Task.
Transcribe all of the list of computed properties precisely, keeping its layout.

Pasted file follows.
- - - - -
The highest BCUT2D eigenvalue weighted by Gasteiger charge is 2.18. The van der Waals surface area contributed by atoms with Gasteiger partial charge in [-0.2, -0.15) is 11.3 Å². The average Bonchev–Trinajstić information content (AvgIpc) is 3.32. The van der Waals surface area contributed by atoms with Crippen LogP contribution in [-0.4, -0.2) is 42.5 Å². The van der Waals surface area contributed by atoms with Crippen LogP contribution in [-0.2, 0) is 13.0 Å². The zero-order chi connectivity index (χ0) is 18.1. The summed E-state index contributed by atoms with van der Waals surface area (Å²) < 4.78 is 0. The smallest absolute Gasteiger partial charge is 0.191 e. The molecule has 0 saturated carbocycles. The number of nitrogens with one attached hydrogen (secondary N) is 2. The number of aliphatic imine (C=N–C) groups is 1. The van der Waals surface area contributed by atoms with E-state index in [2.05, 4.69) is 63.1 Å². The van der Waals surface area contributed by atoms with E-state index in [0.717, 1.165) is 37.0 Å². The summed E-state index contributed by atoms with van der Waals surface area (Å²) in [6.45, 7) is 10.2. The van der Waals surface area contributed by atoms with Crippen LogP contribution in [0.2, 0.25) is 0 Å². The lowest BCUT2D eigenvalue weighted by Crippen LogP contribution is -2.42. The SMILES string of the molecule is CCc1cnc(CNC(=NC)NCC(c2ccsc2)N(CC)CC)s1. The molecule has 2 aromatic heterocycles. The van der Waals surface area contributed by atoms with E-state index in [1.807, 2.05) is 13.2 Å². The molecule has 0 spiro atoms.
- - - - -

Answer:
The highest BCUT2D eigenvalue weighted by Gasteiger charge is 2.18. The van der Waals surface area contributed by atoms with Gasteiger partial charge in [-0.2, -0.15) is 11.3 Å². The average Bonchev–Trinajstić information content (AvgIpc) is 3.32. The van der Waals surface area contributed by atoms with Crippen LogP contribution in [-0.4, -0.2) is 42.5 Å². The van der Waals surface area contributed by atoms with Crippen LogP contribution in [-0.2, 0) is 13.0 Å². The zero-order chi connectivity index (χ0) is 18.1. The summed E-state index contributed by atoms with van der Waals surface area (Å²) < 4.78 is 0. The smallest absolute Gasteiger partial charge is 0.191 e. The molecule has 0 saturated carbocycles. The number of nitrogens with one attached hydrogen (secondary N) is 2. The number of aliphatic imine (C=N–C) groups is 1. The van der Waals surface area contributed by atoms with E-state index in [2.05, 4.69) is 63.1 Å². The van der Waals surface area contributed by atoms with E-state index in [0.717, 1.165) is 37.0 Å². The summed E-state index contributed by atoms with van der Waals surface area (Å²) in [6.45, 7) is 10.2. The van der Waals surface area contributed by atoms with Crippen LogP contribution in [0.2, 0.25) is 0 Å². The lowest BCUT2D eigenvalue weighted by Crippen LogP contribution is -2.42. The SMILES string of the molecule is CCc1cnc(CNC(=NC)NCC(c2ccsc2)N(CC)CC)s1. The molecule has 2 aromatic heterocycles. The van der Waals surface area contributed by atoms with E-state index in [1.807, 2.05) is 13.2 Å². The molecule has 0 spiro atoms.